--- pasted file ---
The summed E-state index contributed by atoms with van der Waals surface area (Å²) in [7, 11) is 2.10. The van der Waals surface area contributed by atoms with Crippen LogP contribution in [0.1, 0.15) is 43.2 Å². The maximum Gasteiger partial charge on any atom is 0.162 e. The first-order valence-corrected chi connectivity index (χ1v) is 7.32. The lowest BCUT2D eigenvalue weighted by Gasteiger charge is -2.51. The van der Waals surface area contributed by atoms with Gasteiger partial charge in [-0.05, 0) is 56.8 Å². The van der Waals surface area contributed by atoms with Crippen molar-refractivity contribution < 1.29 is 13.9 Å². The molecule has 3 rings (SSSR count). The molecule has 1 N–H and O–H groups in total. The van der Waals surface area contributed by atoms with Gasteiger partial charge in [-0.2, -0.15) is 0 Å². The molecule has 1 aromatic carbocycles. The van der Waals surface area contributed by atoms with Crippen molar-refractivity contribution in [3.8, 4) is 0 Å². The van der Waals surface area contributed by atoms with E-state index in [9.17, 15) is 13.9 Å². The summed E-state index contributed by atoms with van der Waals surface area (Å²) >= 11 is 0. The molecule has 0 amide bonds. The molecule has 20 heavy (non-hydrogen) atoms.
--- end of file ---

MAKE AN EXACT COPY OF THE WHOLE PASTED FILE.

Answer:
The summed E-state index contributed by atoms with van der Waals surface area (Å²) in [7, 11) is 2.10. The van der Waals surface area contributed by atoms with Crippen LogP contribution in [0.1, 0.15) is 43.2 Å². The maximum Gasteiger partial charge on any atom is 0.162 e. The first-order valence-corrected chi connectivity index (χ1v) is 7.32. The lowest BCUT2D eigenvalue weighted by Gasteiger charge is -2.51. The van der Waals surface area contributed by atoms with Gasteiger partial charge in [-0.05, 0) is 56.8 Å². The van der Waals surface area contributed by atoms with Crippen molar-refractivity contribution < 1.29 is 13.9 Å². The molecule has 3 rings (SSSR count). The molecule has 1 N–H and O–H groups in total. The van der Waals surface area contributed by atoms with Gasteiger partial charge in [-0.2, -0.15) is 0 Å². The molecule has 1 aromatic carbocycles. The van der Waals surface area contributed by atoms with Crippen molar-refractivity contribution in [3.8, 4) is 0 Å². The van der Waals surface area contributed by atoms with E-state index in [9.17, 15) is 13.9 Å². The summed E-state index contributed by atoms with van der Waals surface area (Å²) >= 11 is 0. The molecule has 0 amide bonds. The molecule has 20 heavy (non-hydrogen) atoms.